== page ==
There is a vast array of articles dedicated to interview tips for the interviewees. From nailing that handshake, demonstrating competencies, and asking the right closing questions, surely job seekers have all the insight they could ask for?
However, there is a distinct lack on emphasis on those sitting on the other side of the table, interviewing the candidates. Learning how to conduct a good interview is just as essential as learning how to perform in one. After years of assisting clients in their interviews, I have seen some very lax practices, so I thought an article advising the interviewers on how to do their bit was called for.
Choose the right setting
The interview setting will be the candidates first introduction to your company, so interviewers need to think about where it will be held, how it will position the company’s image and still reflect the true culture of the company. A progressive tech company might choose to host their interview in a common room, with and informal chat over a cup of coffee, while an accounting firm may host a panel interview in the office boardroom. Both options are fine, as long as they are authentic to the company – after all, the candidate deserves a realistic preview of what it will feel like to work for the company.
Focus on the Details:
Table and chair combinations, serve water, well lit, quiet, be prepared with print outs for each interviewer (ie CV and pre- written questions) and any hand outs for the candidate.
Put yourself in their shoes
I have personally been involved in a 5 person panel interview where I was grilled by each of the interviewers for an hour and given no verbal/non-verbal feedback whatsoever (not even a head nod to signal understanding of what I had said). In addition to this, the CEO took a personal call during the interview and eventually got up and left the room, never to be seen again. This may not seem like a big deal to the those conducting the interview, but I still remember how it made me feel at the time (unimportant, uncomfortable and disrespected). So, when asked back for a second interview and I turned it down, simply because I didn’t want to work for or with people who were unfriendly and had poor manners. I should caveat the above by adding that had the CEO told me in the beginning of the interview that he was expecting an important call and may need to step out to take it, I would have wholehearteldly understood and it would have been a non issue.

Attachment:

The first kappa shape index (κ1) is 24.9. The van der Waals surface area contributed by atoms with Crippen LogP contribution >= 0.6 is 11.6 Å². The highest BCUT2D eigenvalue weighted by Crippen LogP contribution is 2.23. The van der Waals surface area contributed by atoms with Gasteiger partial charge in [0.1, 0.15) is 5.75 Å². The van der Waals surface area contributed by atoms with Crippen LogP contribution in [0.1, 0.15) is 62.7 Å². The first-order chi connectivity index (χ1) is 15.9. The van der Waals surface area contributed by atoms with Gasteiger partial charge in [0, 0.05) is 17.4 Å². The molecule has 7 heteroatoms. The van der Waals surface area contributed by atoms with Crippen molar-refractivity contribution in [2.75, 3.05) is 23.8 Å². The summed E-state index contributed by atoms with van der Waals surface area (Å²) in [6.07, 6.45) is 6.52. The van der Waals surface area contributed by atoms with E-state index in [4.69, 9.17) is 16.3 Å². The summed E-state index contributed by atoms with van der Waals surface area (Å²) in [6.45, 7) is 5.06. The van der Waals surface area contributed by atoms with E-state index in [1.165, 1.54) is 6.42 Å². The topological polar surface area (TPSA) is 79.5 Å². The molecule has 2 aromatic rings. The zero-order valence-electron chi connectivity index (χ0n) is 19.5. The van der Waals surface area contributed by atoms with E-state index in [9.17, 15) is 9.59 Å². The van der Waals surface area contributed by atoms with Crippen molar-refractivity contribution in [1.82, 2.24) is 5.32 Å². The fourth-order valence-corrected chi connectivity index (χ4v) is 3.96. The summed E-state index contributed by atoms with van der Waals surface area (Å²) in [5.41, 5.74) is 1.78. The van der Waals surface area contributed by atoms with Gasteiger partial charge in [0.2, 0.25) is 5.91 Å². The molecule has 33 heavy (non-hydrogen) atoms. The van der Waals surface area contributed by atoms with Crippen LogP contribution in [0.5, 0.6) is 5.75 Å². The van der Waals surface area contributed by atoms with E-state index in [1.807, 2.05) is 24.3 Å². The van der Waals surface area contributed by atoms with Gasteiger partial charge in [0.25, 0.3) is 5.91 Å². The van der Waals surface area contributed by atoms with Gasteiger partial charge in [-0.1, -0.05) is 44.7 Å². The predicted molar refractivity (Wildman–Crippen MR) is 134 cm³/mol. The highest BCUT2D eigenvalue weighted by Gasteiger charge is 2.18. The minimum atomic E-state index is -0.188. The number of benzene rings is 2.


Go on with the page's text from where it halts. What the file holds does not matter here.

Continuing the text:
War on talent, you need to put your best foot forward and be likeable, friendly and sell yourself/company just as much as the candidate needs to sell themselves.
Set the tone
Every interview needs a bit of small talk before it kicks off. This is key in relaxing the candidate and getting them speaking from the start. People can take a while to ‘warm up’, and you often find candidate answers their questions more confidently towards the end because they are finally feeling comfortable. A five minute chat about the weather, their journey, or their day, is crucial in ensuring they feel settled early on. Investing time in this part of the process will reduce interview nerves and enhance their ability to speak to you with assurance, making for a more successful exchange further on.
Every interview is different so it’s important to let candidates know what to expect from the start. Almost like setting an agenda, signpost the format so they know what’s happening when. For example ‘a chat through your CV, followed by some behavioural event questions and then we’ll give you some information on the company and the role. You’ll have an opportunity to ask us anything else you’d like to know at the end. It will last about an hour.’ This is clear and structured, meaning your candidates will be able to manage the timing of their answers, and also know they are guaranteed a slot to ask their own questions to prevent them from doing so throughout.
If you ask cliché questions, you will get cliché answers. All this demonstrates is that you have a candidate who has read a lot of the articles I referred to above. Great, you have someone in front of you who can prepare to answer things they know are going to be asked, however do you need someone who can think on their feet? Do you need personality, communication skills and charisma? If so, move your questions away from the old classics and find something new to ask. The best questions, I have found, are broad, open questions that get your candidate talking so you can assess their softer skills. Ideally, from a properly prepared CV you should already know what their previous experience is, therefore the focus of the interview can be on their personality and culture fit for the role.